A medical aid group says conditions are getting worse for tens of thousands of people who’ve fled fighting in Sudan’s Darfur region. Refugees and others have been gathering for months in the Chadian town of Tissi.
Fighting in North Darfur State has been going on since January. Rival Arab tribes are battling over gold mining rights. Hundreds of people have been reported killed. Thousands have been displaced within Darfur and many others have crossed the border into Chad.
Doctors without Borders, also known by the French acronym MSF, has been providing medical care in and around Tissi since April.
MSF Head of Mission Jason Mills said about 55,000 people have fled violence in Darfur.
“They’re spread out into many different encampments around the area of 200 – 500 – 600 families – for the returnees, who are Chadians, who had previously fled to Darfur to seek aid 10 years ago. And then you have refugees – and there’s about 30,000 refugees – who have fled from Darfur into Chad --about half of them living in a camp called Ab Gadam, 30 kilometers west of Tissi. And then there are also another 15,000 or so spread out north in the bush.”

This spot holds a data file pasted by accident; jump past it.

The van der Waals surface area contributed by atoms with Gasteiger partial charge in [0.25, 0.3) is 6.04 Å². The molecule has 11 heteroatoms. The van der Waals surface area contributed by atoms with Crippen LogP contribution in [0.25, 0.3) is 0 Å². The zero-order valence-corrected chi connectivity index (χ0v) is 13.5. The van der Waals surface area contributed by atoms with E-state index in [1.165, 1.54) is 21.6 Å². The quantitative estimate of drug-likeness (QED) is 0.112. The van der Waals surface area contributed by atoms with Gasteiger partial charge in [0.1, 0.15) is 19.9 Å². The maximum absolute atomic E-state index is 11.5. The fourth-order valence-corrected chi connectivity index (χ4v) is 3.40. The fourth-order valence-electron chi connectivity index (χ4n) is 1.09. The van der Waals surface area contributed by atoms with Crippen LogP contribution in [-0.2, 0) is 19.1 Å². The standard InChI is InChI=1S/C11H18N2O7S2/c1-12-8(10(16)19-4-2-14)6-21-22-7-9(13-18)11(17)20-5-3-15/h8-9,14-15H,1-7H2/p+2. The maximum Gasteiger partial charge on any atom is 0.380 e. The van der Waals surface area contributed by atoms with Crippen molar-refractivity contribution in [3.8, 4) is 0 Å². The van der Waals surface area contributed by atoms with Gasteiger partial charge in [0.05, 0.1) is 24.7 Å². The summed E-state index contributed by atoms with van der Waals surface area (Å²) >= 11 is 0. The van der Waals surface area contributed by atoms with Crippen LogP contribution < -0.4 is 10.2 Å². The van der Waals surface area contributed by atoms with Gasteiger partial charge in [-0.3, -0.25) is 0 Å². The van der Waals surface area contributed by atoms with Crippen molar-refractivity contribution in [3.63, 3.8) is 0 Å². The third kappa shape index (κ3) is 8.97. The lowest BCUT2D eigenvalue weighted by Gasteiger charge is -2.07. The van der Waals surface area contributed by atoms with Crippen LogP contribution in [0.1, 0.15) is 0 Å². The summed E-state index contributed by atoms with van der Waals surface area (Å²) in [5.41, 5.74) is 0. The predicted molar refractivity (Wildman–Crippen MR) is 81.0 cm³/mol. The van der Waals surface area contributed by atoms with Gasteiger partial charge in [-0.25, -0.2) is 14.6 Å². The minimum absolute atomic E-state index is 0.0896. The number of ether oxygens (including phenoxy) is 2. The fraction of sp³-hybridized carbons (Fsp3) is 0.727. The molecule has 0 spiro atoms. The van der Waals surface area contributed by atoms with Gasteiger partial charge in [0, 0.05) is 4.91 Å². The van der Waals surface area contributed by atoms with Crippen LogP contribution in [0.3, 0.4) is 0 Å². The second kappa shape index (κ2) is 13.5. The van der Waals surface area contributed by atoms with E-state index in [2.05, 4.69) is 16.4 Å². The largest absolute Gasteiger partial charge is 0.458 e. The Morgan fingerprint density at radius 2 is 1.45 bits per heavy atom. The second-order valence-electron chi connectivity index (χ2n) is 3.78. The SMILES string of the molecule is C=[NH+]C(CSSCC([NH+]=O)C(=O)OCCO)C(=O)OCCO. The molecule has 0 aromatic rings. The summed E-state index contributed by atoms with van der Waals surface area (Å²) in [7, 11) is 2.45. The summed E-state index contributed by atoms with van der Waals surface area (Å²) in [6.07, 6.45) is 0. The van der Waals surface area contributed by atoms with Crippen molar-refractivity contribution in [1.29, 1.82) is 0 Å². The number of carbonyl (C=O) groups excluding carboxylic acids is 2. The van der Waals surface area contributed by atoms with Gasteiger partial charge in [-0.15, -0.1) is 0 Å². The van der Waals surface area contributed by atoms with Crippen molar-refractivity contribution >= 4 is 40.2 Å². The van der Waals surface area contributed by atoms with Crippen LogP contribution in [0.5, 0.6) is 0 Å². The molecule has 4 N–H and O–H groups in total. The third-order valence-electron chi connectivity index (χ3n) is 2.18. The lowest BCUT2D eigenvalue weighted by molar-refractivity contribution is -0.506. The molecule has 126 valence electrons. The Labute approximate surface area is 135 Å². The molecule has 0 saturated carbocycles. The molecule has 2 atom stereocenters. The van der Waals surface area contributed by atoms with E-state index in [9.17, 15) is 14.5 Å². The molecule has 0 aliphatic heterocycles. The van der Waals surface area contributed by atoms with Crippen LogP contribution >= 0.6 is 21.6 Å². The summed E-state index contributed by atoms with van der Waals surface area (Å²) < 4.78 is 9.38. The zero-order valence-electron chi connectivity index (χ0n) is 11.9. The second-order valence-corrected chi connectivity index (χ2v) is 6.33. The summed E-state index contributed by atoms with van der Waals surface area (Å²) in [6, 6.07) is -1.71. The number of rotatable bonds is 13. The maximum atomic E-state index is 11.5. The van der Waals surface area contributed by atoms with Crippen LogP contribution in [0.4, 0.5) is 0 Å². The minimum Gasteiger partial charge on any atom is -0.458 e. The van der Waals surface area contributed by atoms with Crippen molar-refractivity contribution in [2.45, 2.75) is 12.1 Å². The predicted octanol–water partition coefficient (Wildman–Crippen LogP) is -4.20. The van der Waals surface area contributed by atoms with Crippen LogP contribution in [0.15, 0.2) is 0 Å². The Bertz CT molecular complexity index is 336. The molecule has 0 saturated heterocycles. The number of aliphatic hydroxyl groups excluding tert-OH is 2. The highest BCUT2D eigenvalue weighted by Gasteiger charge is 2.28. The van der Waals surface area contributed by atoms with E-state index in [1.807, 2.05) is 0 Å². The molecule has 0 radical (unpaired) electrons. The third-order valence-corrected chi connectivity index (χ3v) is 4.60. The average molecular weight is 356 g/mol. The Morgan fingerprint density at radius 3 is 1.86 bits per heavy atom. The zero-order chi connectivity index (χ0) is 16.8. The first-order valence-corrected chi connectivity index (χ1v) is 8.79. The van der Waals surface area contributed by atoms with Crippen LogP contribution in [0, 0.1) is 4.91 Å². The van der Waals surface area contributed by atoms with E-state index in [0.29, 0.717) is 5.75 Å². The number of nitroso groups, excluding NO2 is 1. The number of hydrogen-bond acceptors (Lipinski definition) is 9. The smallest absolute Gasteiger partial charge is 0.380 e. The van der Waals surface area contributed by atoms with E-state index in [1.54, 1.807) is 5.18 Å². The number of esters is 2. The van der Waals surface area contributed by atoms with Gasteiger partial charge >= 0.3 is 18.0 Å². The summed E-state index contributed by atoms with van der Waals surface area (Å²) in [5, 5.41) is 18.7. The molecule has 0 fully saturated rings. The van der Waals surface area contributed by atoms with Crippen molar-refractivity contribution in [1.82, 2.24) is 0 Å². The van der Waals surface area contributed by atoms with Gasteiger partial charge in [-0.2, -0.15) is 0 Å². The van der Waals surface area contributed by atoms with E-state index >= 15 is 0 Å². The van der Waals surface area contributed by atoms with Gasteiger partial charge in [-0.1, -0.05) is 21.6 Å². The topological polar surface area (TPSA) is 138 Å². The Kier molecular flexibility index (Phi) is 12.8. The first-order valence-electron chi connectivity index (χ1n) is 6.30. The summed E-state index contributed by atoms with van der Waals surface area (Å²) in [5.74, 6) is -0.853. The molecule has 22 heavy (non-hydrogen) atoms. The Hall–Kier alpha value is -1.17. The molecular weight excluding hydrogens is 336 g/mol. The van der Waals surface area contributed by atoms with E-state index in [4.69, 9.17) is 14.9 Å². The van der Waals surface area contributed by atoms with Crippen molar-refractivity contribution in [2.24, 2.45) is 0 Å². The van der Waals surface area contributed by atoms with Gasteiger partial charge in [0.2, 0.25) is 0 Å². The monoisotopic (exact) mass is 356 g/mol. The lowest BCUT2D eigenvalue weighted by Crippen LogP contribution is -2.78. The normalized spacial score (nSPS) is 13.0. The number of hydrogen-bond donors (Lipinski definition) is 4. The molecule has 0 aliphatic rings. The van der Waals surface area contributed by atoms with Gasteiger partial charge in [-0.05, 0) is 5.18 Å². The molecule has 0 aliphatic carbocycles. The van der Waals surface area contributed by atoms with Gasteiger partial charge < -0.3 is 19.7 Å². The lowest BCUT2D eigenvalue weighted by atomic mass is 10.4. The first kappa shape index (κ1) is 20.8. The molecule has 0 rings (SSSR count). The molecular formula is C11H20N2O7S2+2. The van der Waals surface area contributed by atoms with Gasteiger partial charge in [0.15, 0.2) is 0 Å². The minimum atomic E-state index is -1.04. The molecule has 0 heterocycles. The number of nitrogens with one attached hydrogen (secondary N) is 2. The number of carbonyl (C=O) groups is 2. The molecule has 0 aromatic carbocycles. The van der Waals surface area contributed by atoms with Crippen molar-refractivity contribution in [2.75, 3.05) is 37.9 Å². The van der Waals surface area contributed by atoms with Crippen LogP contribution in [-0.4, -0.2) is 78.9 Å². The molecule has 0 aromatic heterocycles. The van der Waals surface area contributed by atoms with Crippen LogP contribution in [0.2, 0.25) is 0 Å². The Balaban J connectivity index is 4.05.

Mills said it’s a logistical challenge to help all those in need – and the challenge will only become greater as the rainy season kicks in. The wadis and swamps will fill up and become impassable.
“We’ve pre-positioned a lot of materials in advance. Teams have been working hard over the last couple of months to get non-food item kits of plastic sheeting, jerry cans, utensils, things like this in place and get them distributed before the rains. To get latrines constructed in the camp and also in some of the returnee settlements,” he said.
MSF will also position its medical teams in different areas to give them better access during the rainy season. Also, the World Food Program is providing helicopter service to transport humanitarian workers.
The major health issues now include watery diarrhea, especially among children under age five, along with respiratory problems. And there are fears conditions are right for a possible cholera outbreak. In addition, Mills said that many have been victims of the fighting.
“Twenty four percent of all our admissions in the hospital in Tissi are related to violence. Just yesterday the fighting resumed seven kilometers east of Tissi inside Darfur. Yesterday we received 15 new wounded – mostly walking wounded, who were able to make it to the Tissi hospital. We’re very concerned about people who perhaps were not able to make it and who don’t have access to any services inside Darfur,” he said.
Doctors without Borders also reported rising levels of malnutrition among the refugees and returnees.